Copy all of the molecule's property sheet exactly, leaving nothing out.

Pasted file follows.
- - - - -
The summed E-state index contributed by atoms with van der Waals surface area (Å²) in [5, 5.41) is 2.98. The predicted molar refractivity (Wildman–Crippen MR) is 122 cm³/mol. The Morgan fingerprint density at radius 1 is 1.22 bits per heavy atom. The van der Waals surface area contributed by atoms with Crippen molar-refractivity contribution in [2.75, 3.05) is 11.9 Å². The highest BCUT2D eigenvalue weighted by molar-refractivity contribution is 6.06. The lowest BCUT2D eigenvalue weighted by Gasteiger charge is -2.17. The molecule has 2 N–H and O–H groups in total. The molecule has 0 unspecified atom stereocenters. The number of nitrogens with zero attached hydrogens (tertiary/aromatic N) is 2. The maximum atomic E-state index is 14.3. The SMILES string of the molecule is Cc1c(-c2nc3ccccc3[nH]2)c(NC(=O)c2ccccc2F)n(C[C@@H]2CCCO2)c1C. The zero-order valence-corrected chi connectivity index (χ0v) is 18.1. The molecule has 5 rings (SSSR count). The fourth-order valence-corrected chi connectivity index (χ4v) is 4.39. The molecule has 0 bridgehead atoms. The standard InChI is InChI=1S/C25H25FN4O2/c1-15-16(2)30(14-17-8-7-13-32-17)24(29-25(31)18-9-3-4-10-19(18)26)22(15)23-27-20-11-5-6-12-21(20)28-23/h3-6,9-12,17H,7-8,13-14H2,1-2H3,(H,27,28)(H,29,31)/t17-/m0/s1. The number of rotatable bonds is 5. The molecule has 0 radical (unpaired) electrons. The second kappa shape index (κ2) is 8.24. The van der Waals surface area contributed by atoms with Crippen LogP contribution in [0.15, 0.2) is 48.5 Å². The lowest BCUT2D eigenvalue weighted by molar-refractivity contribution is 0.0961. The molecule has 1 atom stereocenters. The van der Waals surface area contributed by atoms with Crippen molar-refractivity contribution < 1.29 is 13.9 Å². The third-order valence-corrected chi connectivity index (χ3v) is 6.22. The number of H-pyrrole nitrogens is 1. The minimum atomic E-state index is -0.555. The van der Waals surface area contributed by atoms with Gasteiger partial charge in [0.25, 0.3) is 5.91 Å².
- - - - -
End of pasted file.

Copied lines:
The summed E-state index contributed by atoms with van der Waals surface area (Å²) in [5, 5.41) is 2.98. The predicted molar refractivity (Wildman–Crippen MR) is 122 cm³/mol. The Morgan fingerprint density at radius 1 is 1.22 bits per heavy atom. The van der Waals surface area contributed by atoms with Crippen molar-refractivity contribution in [2.75, 3.05) is 11.9 Å². The highest BCUT2D eigenvalue weighted by molar-refractivity contribution is 6.06. The lowest BCUT2D eigenvalue weighted by Gasteiger charge is -2.17. The molecule has 2 N–H and O–H groups in total. The molecule has 0 unspecified atom stereocenters. The number of nitrogens with zero attached hydrogens (tertiary/aromatic N) is 2. The maximum atomic E-state index is 14.3. The SMILES string of the molecule is Cc1c(-c2nc3ccccc3[nH]2)c(NC(=O)c2ccccc2F)n(C[C@@H]2CCCO2)c1C. The zero-order valence-corrected chi connectivity index (χ0v) is 18.1. The molecule has 5 rings (SSSR count). The fourth-order valence-corrected chi connectivity index (χ4v) is 4.39. The molecule has 0 bridgehead atoms. The standard InChI is InChI=1S/C25H25FN4O2/c1-15-16(2)30(14-17-8-7-13-32-17)24(29-25(31)18-9-3-4-10-19(18)26)22(15)23-27-20-11-5-6-12-21(20)28-23/h3-6,9-12,17H,7-8,13-14H2,1-2H3,(H,27,28)(H,29,31)/t17-/m0/s1. The number of rotatable bonds is 5. The molecule has 0 radical (unpaired) electrons. The second kappa shape index (κ2) is 8.24. The van der Waals surface area contributed by atoms with Crippen LogP contribution in [0.15, 0.2) is 48.5 Å². The lowest BCUT2D eigenvalue weighted by molar-refractivity contribution is 0.0961. The molecule has 1 atom stereocenters. The van der Waals surface area contributed by atoms with Crippen molar-refractivity contribution < 1.29 is 13.9 Å². The third-order valence-corrected chi connectivity index (χ3v) is 6.22. The number of H-pyrrole nitrogens is 1. The minimum atomic E-state index is -0.555. The van der Waals surface area contributed by atoms with Gasteiger partial charge in [0.25, 0.3) is 5.91 Å².